Visiting Panambi – Community – A talk. (Map this!)
“Panambi?, Where’s that?” The immigration officer at the border at Saõ Borja asked us. Panambi is a small town of 30,000 people in the state of Rio Grande do Sul. The residents are mostly German immigrants, the Portuguese spoken here varies quite a bit from the language we heard in the Northern states of Mato Grosso do Sul and Paraná. Set in a hillside among trees, the town, with its German architecture, is quite pleasing.
We were visiting our friends from the Camino Santiago, Dalva and Luis Ribeiro, who we had met in 2002.
We have managed to keep contact over the years, unlike most traveling buddies, mostly thanks to the MSN Instant Messenger. With eight days left on our 30 day Brazilian visa (this is the amount they give you at the Brazilian consulate in Puerto Iguazu) and unsure whether an extension would be possible (we did manage to get a 90 day extension at Policia Federal) we decided to visit Panambi, which was conveniently close to the Argentinian border. We could make it on a tank of Argentinian gas!
Panambi is a very tight knit community, as is often the case in small towns where the residents have been living together for a long time. Everyone was related to everyone else. At parties, “Who is your mother?”, was a common question, reminding me of the close knit communities in India. For a few days, we became part of the Dalva’s close circle of friends and acquaintances.
We met Shirley, the vivacious owner of the language school where Dalva works and her aunt Heidi who also teaches there. When I visited the dentist, I got whirled into the adjoining law offices where Maria Rita (the dentist’s mother-in-law) showed me pictures of her husband’s visit to India through the Rotary Club. We sipped chimarrão everywhere, at Dalva’s house, at her mother’s, at the law offices.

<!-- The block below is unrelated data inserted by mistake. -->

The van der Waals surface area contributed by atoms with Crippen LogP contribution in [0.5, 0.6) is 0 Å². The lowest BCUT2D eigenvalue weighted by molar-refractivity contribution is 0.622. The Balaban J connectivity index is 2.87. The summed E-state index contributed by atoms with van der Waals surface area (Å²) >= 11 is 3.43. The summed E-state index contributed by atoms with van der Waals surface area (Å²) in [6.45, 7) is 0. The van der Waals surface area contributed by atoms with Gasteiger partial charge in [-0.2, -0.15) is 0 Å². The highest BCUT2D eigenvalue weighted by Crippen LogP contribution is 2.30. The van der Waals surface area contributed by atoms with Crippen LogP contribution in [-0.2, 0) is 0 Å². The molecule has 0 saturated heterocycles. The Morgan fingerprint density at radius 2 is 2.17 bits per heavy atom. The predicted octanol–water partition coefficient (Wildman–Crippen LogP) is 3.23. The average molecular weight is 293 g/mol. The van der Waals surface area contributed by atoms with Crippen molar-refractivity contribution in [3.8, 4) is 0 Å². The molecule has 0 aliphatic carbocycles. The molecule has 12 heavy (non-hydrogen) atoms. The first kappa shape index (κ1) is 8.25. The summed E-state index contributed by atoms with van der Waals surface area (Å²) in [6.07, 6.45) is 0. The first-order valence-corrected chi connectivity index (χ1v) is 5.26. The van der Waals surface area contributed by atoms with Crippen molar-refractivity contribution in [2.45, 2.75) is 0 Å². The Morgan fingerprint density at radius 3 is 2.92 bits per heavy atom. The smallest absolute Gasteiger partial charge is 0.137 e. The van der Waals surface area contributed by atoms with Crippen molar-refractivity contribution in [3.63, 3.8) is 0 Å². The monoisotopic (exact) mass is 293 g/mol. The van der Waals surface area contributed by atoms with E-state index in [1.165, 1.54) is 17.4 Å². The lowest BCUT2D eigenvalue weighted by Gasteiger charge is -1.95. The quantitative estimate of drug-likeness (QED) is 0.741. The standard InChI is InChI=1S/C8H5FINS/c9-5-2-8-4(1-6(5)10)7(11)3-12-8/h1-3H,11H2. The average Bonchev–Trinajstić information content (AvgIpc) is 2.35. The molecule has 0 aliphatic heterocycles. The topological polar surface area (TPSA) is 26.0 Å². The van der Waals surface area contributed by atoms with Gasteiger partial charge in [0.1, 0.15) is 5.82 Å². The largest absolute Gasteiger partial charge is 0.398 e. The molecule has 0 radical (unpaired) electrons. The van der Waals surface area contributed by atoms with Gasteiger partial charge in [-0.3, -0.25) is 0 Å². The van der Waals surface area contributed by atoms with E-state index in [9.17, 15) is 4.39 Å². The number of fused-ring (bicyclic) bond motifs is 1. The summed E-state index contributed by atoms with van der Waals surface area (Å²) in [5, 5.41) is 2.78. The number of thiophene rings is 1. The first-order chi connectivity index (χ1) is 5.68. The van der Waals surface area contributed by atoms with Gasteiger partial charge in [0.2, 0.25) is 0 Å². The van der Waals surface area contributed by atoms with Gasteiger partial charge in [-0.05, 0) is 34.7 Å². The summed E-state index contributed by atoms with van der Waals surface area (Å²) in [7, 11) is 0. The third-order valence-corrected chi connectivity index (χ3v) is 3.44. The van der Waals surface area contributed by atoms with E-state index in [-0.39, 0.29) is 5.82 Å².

For a moment, we found ourselves in the slightly uncomfortable position of being celebrities. People were very curious to meet these crazy Americans who had been on the road for a year driving to Brazil. Dalva had arranged for us to give a talk on our travels, advertised in the local newspapers. The talk was at the local Scout’s building where we met Oscar, the Scoutmaster, (and also Shirley’s brother), an outgoing, friendly guy who loves to travel. The talk was in Spanish, which we muddled through, which the audience hopefully understood. At the end, we had a picture session, which remined me of a tango performance we had attended in Buenos Aires when the audience had lined up for pictures with the dancers.
We have been missing community and Panambi gave us an opportunity to get immersed in one. Now its time to move on. But I will always be grateful for the opportunity to be part of the daily life of regular people in a different culture, which travelers so rarely get a glimpse of. And in spite of the foreign food and customs and language, I was struck by the similarities in characters; for every person in Panambi I could find a twin character in the Bay Area.